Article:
The dispersion and amount of V5? become important in order to account for high conversion of o-xylene. The same trend was registered for the selectivity of phthalic anhydride. The selectivity of o-toluic acid (OTA) remained reverse trend to that of phthalic anhydride selectivity; hence it might be considered as the major intermediate for phthalic anhydride formation as showed in the reaction scheme. Based on the activity study and characteristics of catalysts, the vapor phase oxidation of o-xylene is proposed to take place as suggested in reaction scheme (Scheme 1). According to the scheme, molecular oxygen is activated by framework vanadium. The activated O2 is inserted between carbon and hydrogen bond of the methyl group in o-xylene. The resulting alcohol is rapidly oxidized to o-tolaldehyde which is also subsequently oxidized to o-toluic acid. The same process is also repeated on adjacent methyl group to yield phthalic acid. The product is subsequently oxidized to phthalic anhydride. Comparison of the catalyst supports The activity of V-MCM-41 (50), Mn-MCM-41 (50) and V-Mn-MCM-41 (V:Mn = 50:50), was measured at 573 K with the WHSV of o-xylene 5.87 h-1 (WHSV). The results are compared under the optimized reaction conditions to understand the influence of various metals on the oxidation reaction and presented in Fig. 9. Among the three catalysts, it is the V-MCM-41 (50) catalyst that exhibited maximum activity. The reason for the high activity of V-MCM-41 (50) may be due to the availability of silica matrix V5? in MCM-41which is evident from DRUV-Vis


V-Mn-MCM-41 catalyst


Fig. 8 Effect of Si/V ratio on the oxidation of o-xylene over V-MCM-41. Reaction conditions: temperature = 573 K, catalyst weight = 0.3 g, WHSV = 5.87 h-1 and flow rate of air 0.02 mol h-1; reaction time = 120 min



V O Si


. O





O Si

Si Si





Si Si

fast CHO CH3 O C




fast COOH



O Scheme 1 Vapor phase oxidation of o-xylene to phthalic anhydride



C. Mahendiran et al.

% of Conversion & Selectivity






Selectivity 20

0 V-MCM-41-



Fig. 9 Comparison of activity of the catalysts for the oxidation of o-xylene. Reaction conditions: temperature = 573 K, weight of the catalyst = 0.3 g, WHSV = 5.87 h-1 and flow rate of air 0.02 mol h-1; reaction time = 120 min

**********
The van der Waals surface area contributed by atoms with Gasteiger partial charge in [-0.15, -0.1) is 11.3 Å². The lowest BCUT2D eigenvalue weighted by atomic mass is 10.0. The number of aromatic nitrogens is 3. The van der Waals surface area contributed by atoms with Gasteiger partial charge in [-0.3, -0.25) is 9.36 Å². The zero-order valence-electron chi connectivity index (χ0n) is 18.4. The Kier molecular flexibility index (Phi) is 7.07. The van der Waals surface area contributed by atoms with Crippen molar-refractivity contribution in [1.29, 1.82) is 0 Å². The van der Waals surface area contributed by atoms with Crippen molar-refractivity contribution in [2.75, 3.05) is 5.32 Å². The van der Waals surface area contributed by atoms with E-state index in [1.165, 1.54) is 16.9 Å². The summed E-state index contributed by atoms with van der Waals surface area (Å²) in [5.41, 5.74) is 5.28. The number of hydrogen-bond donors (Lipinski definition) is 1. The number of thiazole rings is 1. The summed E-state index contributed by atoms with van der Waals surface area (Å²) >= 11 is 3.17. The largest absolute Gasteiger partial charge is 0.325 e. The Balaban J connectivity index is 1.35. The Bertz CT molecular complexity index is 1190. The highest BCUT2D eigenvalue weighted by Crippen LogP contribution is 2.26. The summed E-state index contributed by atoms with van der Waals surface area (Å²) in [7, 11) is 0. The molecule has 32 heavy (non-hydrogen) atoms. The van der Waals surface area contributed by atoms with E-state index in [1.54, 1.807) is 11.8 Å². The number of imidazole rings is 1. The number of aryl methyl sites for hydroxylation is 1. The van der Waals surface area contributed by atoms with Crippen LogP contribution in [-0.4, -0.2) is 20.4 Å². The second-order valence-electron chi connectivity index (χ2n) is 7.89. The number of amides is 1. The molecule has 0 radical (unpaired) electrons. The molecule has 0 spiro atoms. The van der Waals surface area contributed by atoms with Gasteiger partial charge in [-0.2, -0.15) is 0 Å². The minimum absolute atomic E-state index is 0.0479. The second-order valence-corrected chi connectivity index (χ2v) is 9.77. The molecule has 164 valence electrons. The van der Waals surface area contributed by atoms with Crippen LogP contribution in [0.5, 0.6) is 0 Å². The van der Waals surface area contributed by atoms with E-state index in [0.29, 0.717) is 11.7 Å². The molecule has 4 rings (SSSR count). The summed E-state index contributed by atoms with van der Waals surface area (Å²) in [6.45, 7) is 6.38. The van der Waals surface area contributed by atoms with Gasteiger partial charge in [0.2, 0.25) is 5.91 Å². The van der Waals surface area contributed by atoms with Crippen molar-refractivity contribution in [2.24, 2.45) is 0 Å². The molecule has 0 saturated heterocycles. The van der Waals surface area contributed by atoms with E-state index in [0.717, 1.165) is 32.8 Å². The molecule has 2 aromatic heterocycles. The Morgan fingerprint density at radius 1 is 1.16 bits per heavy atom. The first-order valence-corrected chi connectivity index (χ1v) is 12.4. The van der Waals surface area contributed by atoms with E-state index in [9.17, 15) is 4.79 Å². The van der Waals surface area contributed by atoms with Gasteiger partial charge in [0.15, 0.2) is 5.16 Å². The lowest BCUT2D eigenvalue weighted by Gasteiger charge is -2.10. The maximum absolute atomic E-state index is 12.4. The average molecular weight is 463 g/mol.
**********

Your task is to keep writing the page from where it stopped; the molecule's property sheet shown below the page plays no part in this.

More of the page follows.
spectra (Fig. 3). Further evidence of the elemental analysis results also (Table 1, ICP-AES) reveals that decrease the Si/V ratios (from 100 to 25) there is increase the incorporated metal content into the silica matrix. Hence, it is concluded that silica matrix V5? was shown to be more active for the oxidation of o-xylene to phthalic anhydride [28]. Manganese (Mn) incorporated into the MCM-41 is expected to support oxidative dehydrogenation of hydrocarbons because of the presence of successive acidic and redox sites. However, during the oxidative dehydrogenation of o-xylene, the strong aromaticity will be lost significantly. Hence, Mn incorporated MCM-41 does not support the oxidation reaction of o-xylene to phthalic anhydride under these experimental conditions. Finally, based on the literature, it can be understood that the poor activity of V-Mn-MCM-41 may be due to the presence of lower number of silica matrix V5? in V-Mn-MCM-41 catalyst.

Conclusions From the scrutiny of the above work, the following conclusions can be drawn: 1.


Mesoporous V-MCM-41 molecular sieves with Si/V ratio 25, 50, 75 and 100 contains vanadyl ions (VO2?) in the as-synthesized form, whereas on calcination, vanadyl ions (VO2?) is converted into highly dispersed V5? species with tetrahedral coordination. Enhancement of the activity of MCM-41 for the vapor phase oxidation of oxylene is achieved by incorporating vanadium. The high activity of V-MCM-41 (50) for phthalic anhydride formation could be accounted due to the presence of large amount of well dispersed V5? on V-MCM-41. Both UV-Vis DRS and


V-Mn-MCM-41 catalyst



EPR spectroscopies provide valuable information about the surface structure of V-MCM-41 catalysts. When the activity of vanadium loaded MCM-41 is compared with Mn and bimetal (V&Mn) loaded MCM-41, it is the vanadium that is the most preferred metal for oxidation reaction.

Acknowledgments The authors would like to thank the Defence Research and Development Organization (DRDO) of India for providing financial support.

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V mn mcm 41 catalyst for the vapor phase oxidation of o xylene (1)